Most furnaces these days are purchased with two factors in mind (in this particular order):
Modern furnace models are always more efficient than those made 20 or more years ago, and there is a range of performance options across budget levels. Price is closely tied to efficiency, and the efficiency rating of a new furnace is expressed through the Annual Fuel Utilization rating (AFUE).
Here’s how you can decode AFUE ratings and find the best balance between efficiency and price.
How AFUE Ratings Work
The AFUE rating applies to all furnaces using:
- Natural gas
The rating is read as a percentage of fuel paid for vs fuel returned as heat. So a furnace with a 98% AFUE rating returns 98% of the fuel you pay for as heat. The remaining 2% is lost in the burning process.
The AFUE on your old furnace, if it looks like the unit pictured here, is probably around 70%.
How are AFUE ratings determined?
Once a new furnace is manufactured, it is evaluated (not by the manufacturer) based on the energy losses that occur due to changing demands, and during the cyclic on and off functions.
This calculation is made based on ideal circumstances, including error-free installation. It’s worth noting that not all furnaces are the same, and specialized installation knowledge for each manufacturer is required for error-free installations. That’s why our team attends regular manufacturer training and stays up on all new industry trends and techniques.
What is a good AFUE rating?
High-efficiency furnaces boast AFUE ratings of 90% and above, with the best being around 98.5%. Mid-efficiency units have ratings of 80% to 89%, and these are considered standard in today’s terms.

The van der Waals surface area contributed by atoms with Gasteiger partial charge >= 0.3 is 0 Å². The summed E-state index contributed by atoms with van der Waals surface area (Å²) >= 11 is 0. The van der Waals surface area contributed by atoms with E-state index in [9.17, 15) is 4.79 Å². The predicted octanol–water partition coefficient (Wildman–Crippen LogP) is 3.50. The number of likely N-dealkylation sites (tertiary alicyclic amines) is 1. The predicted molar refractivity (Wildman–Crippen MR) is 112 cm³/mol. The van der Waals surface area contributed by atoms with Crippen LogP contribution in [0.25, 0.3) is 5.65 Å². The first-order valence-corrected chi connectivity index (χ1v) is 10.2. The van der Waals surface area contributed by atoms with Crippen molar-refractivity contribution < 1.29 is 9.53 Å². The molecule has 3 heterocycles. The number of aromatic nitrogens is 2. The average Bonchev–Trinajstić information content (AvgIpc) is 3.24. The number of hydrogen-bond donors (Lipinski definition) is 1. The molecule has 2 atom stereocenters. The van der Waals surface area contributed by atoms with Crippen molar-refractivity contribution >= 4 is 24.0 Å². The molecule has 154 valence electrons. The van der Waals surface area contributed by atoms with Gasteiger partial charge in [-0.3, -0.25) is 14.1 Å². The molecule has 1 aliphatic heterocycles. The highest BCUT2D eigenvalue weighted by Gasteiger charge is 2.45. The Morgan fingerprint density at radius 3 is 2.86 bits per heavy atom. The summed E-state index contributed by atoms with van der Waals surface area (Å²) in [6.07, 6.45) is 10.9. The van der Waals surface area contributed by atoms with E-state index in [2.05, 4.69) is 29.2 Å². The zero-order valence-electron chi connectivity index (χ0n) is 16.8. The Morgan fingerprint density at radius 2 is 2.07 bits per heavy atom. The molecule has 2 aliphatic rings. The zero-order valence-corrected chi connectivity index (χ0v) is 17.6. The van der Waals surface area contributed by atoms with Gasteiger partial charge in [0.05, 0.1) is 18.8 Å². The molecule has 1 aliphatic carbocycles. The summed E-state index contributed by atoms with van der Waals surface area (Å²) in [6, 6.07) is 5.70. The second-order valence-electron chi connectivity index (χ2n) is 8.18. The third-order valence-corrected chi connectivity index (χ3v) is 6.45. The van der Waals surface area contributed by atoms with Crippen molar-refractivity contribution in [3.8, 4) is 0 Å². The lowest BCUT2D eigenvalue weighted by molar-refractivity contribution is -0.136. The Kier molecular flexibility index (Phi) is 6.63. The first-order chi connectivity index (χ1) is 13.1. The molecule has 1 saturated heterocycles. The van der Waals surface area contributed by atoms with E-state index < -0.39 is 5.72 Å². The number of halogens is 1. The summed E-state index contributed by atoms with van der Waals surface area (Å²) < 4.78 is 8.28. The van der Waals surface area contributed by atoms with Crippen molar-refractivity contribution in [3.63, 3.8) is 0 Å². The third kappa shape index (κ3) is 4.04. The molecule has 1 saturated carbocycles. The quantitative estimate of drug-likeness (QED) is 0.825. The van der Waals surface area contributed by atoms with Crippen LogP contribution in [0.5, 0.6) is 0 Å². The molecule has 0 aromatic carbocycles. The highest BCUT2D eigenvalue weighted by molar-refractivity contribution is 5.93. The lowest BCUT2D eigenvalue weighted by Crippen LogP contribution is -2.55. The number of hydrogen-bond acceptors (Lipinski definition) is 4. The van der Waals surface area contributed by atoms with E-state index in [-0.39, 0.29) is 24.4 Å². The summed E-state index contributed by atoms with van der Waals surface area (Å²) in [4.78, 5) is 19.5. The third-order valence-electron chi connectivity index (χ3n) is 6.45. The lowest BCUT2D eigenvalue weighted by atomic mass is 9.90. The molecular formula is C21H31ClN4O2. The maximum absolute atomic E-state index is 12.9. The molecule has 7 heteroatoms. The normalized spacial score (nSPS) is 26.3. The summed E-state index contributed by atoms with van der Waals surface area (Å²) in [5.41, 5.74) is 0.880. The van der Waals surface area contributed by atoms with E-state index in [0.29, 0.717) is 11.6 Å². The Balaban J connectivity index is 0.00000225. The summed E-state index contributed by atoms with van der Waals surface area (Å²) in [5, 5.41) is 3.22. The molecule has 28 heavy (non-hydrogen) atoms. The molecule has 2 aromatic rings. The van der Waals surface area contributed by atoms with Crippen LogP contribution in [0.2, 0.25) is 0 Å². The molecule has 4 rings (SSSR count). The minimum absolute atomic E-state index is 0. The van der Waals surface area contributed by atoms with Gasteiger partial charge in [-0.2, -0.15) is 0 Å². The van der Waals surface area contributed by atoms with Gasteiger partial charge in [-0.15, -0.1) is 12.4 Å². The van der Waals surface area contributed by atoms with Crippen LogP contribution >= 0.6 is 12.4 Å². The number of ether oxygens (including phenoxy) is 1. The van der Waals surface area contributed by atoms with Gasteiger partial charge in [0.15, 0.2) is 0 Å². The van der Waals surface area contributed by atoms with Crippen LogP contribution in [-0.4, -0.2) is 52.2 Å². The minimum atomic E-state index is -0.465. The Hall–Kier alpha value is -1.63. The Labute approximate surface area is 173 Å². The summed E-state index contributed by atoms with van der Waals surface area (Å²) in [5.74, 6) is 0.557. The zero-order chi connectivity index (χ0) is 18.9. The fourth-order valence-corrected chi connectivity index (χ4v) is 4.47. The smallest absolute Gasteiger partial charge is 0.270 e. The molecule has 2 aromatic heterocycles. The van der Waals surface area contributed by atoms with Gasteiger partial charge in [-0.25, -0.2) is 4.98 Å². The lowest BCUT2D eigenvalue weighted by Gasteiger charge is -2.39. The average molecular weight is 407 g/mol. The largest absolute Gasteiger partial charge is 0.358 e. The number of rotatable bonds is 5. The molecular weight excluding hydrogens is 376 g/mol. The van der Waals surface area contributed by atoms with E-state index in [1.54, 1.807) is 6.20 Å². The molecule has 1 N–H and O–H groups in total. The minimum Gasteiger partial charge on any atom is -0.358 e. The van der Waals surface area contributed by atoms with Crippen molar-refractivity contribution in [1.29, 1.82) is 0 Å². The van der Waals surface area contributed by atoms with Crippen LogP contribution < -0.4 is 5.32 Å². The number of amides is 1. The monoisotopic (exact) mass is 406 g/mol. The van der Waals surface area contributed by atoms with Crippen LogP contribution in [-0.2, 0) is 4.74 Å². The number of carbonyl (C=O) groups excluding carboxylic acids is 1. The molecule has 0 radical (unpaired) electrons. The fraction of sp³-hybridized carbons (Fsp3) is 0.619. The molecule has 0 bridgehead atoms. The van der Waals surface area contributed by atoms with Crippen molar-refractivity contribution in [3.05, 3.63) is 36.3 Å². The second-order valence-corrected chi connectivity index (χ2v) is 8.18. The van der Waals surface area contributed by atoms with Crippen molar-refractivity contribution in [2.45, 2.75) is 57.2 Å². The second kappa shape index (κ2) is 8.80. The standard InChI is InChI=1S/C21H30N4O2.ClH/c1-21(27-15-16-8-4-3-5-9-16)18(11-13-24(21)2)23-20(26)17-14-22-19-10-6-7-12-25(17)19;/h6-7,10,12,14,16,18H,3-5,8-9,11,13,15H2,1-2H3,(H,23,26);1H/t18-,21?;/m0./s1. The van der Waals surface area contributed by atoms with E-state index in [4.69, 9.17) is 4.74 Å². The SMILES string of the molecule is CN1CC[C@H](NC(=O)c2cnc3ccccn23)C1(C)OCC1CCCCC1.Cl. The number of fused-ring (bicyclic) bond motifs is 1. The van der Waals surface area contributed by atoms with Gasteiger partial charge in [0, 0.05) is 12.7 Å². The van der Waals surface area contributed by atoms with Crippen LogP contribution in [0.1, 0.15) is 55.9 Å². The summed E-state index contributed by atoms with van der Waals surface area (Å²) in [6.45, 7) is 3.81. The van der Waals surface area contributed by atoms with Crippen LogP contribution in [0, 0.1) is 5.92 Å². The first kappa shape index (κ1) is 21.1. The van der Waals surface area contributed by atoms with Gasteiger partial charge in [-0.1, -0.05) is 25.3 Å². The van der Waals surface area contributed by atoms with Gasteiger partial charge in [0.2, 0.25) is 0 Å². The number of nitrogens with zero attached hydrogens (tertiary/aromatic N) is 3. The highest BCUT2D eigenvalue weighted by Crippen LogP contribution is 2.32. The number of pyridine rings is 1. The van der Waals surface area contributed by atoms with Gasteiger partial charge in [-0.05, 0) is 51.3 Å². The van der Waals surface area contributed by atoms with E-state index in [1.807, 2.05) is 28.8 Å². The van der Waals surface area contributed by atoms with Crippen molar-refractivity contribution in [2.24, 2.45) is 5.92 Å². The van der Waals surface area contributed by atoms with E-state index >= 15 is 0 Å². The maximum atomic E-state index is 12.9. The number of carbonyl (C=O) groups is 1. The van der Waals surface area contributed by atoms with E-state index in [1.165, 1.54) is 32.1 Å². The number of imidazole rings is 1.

Minimum AFUE Requirements For New Furnaces
Canada is a leader in furnace energy efficiency requirements, and as of 2019, they have updated their regulations. The federal government now requires a minimum AFUE of 95% on new furnaces.
How much money can I save with an efficient furnace?
Switching to a newer and more efficient furnace will lead to cost savings, but most homeowners don’t know exactly what to expect.
The American Council for Energy Efficient Economy broke down the savings that could be experienced when a homeowner switches from an old furnace of 50% AFUE to a new model with a 95% rating.
- For each $100 a homeowner with the 50% model spent, a homeowner with a 95% AFUE furnace would spend $53. That’s potentially thousands of dollars in savings in a year.
For the sake of simplicity, it works out to about $1 per percentage of efficiency. So a 98% AFUE furnace will save about $40 per month on a $200 heating bill over an 80% AFUE furnace.
Essentially, over the lifetime of the furnace, it will pay for itself. Not bad!
Get a New Furnace Quote Today
It doesn’t take much to get an accurate quote on your new furnace and installation. Just contact a member of the Advantage Airtech team for the most accurate, transparent quote around.